We are in for such cluster fekk – oh wait. We’re here.

    These legislators are actually turning into enemies of regular Vermonters whose incomes are 30k or less. That’s most of Vermont.
    We’re funding this boondoggle.
    Waste waste waste mounting up…thanks leadheads in leadgistslature.

  5. It takes 5 minutes to fill your tank with gas. It takes hours to charge an EV. Both cars go about the same distance on a full tank/charge. Imagine, as more EVs are on the road, the wait times at charging stations. This is madness, being unleashed on a well brainwashed public.

  6. Efficient gasoline is still less overall damaging to the environment than electric. Also, at Washington Elec Coop “green” rates, F You will I be charging an electric car, buddy.

  7. Before we set up a whole new standard for personal transportation and how we fuel it, I dont know that we have thoroughly investigated which way to go. Electric drive is a no-brainer, as it has been with diesel-electric locomotives since the end of the steam age. The question is: how do we store that energy on board the vehicle? The options are battery vs hydrogen fuel cell. NASA figured out back in the Gemini program that batteries were just not going to cut it for multiday missions and every spacecraft since then has carried hydrogen to “burn” in fuel cells to produce electricity.
    The advantage on Earth is that fueling with liquid hydrogen is as fast as our current liquid petrol fillup and the oxygen to complete the fuel-cell reaction is available in the air. Before we jump whole-hog into battery storage electric vehicles which require time and driving strategy to charge up, we had better answer this question. We have been spoiled for 100+ years with personal vehicles which take 5 minutes to fuel to take us 200-400 miles and going back to a system like horses which take extended time to feed/fuel will not be a good marketing feature.

  8. This is the question I asked earlier, from Principa Scientific International:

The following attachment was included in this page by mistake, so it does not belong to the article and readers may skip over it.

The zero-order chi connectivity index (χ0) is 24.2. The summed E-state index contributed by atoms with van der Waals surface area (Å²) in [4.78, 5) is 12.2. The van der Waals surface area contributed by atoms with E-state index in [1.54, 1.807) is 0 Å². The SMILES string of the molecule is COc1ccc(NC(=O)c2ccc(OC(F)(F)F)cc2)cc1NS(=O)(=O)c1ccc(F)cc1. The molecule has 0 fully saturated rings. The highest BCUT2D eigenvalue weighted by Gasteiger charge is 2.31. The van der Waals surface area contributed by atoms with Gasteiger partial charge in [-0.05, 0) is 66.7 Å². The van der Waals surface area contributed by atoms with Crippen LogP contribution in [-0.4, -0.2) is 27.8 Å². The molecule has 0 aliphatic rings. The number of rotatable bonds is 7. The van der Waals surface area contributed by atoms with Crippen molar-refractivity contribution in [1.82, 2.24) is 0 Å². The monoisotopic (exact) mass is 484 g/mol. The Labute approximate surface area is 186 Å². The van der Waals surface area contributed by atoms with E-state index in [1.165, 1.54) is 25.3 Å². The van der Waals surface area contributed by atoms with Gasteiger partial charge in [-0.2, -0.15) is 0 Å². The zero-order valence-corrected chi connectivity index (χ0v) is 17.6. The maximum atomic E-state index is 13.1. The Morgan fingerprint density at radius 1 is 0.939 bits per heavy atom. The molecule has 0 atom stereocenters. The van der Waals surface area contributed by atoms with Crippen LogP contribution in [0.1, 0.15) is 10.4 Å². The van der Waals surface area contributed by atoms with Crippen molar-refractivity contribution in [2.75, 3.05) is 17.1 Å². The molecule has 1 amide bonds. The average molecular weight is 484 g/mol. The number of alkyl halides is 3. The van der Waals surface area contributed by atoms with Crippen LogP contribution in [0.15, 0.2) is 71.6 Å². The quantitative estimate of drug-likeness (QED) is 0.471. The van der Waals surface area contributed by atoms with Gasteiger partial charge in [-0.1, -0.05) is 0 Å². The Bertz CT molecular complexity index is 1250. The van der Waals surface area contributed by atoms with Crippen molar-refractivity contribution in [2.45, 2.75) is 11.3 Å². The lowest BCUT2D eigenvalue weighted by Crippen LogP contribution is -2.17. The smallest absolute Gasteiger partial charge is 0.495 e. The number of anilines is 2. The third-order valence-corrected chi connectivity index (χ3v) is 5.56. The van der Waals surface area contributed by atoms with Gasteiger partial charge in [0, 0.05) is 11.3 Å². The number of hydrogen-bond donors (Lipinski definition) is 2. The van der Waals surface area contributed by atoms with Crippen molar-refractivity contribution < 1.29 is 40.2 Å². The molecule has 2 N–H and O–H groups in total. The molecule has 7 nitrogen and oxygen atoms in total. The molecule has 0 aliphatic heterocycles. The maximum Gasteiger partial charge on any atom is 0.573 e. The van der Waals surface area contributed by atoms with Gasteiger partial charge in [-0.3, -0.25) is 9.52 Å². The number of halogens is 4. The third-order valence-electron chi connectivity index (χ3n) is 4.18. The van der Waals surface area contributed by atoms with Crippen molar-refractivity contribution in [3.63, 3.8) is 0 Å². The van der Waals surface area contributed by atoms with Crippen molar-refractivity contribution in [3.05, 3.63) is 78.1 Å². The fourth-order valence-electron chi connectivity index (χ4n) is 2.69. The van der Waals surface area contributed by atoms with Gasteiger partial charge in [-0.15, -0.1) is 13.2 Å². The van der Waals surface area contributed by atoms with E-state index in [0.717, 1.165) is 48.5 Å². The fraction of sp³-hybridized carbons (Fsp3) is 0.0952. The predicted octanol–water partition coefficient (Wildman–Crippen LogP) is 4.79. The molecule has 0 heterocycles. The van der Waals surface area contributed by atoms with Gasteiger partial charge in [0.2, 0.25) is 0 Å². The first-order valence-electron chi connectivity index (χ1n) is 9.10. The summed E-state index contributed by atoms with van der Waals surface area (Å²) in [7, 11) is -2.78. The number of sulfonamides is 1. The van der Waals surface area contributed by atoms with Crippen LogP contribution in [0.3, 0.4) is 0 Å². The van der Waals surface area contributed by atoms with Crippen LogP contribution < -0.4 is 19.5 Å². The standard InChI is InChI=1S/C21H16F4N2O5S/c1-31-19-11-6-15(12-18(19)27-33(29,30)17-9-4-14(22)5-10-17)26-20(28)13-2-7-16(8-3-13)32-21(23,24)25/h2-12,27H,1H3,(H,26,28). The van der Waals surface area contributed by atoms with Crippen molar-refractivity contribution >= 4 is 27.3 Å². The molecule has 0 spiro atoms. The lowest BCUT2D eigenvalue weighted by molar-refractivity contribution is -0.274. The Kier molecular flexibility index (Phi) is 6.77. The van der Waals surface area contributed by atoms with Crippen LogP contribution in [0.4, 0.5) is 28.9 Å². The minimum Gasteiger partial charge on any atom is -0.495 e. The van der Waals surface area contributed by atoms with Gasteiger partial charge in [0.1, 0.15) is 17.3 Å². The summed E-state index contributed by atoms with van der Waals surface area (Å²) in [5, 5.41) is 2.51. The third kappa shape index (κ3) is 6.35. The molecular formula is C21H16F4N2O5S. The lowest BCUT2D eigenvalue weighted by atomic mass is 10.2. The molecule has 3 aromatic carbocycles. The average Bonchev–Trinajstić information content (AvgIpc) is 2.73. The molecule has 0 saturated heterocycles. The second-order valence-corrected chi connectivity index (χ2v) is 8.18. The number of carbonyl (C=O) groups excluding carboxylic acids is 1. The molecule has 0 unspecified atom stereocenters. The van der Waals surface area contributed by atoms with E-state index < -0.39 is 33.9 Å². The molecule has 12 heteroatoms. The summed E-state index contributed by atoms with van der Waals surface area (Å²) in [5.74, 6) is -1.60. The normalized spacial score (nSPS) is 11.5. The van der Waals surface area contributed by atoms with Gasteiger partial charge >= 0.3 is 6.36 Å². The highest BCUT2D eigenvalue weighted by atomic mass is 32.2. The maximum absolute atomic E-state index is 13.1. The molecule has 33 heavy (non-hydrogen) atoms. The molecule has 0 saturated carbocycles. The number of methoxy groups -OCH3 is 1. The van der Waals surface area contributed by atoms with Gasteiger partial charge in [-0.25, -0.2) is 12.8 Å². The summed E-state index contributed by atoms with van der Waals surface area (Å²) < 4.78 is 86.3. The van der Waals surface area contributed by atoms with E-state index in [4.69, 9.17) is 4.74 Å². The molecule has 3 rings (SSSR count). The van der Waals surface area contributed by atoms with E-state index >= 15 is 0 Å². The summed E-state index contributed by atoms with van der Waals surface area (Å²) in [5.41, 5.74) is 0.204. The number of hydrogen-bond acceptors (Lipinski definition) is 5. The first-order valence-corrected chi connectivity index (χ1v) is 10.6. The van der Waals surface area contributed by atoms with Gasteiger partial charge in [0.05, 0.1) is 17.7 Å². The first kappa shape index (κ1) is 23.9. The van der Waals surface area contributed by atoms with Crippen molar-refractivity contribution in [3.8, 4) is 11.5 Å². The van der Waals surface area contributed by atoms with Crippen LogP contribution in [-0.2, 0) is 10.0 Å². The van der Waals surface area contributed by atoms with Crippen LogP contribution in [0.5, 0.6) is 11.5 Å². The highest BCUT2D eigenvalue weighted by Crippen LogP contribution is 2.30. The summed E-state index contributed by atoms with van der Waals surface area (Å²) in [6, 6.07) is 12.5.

Can EMFs from these cars cause cancer or worse, sterilization and infertilization?

    Hybrid & Electric Cars: Electromagnetic Radiation Risks
    Published on March 23, 2022

    “Hybrid and electric cars may be cancer-causing as they emit extremely low frequency (ELF) electromagnetic fields (EMF).

    Recent studies of the EMF emitted by these automobiles have claimed either that they pose a cancer risk for the vehicles’ occupants or that they are safe.

    Unfortunately, much of the research conducted on this issue has been industry-funded by companies with vested interests on one side of the issue or the other which makes it difficult to know which studies are trustworthy.

    Meanwhile, numerous peer-reviewed laboratory studies conducted over several decades have found biologic effects from limited exposures to ELF EMF. These studies suggest that the EMF guidelines established by the self-appointed, International Commission on Non-Ionizing Radiation Protection (ICNIRP) are inadequate to protect our health. Based upon the research, more than 240 EMF experts have signed the International EMF Scientist Appeal which calls on the World Health Organization to establish stronger guidelines for ELF and radio frequency EMF. Thus, even if EMF measurements comply with the ICNIRP guidelines, occupants of hybrid and electric cars may still be at increased risk for cancer and other health problems.”

    Wouldn’t it be nice if our legislators could read further than, YES or NO?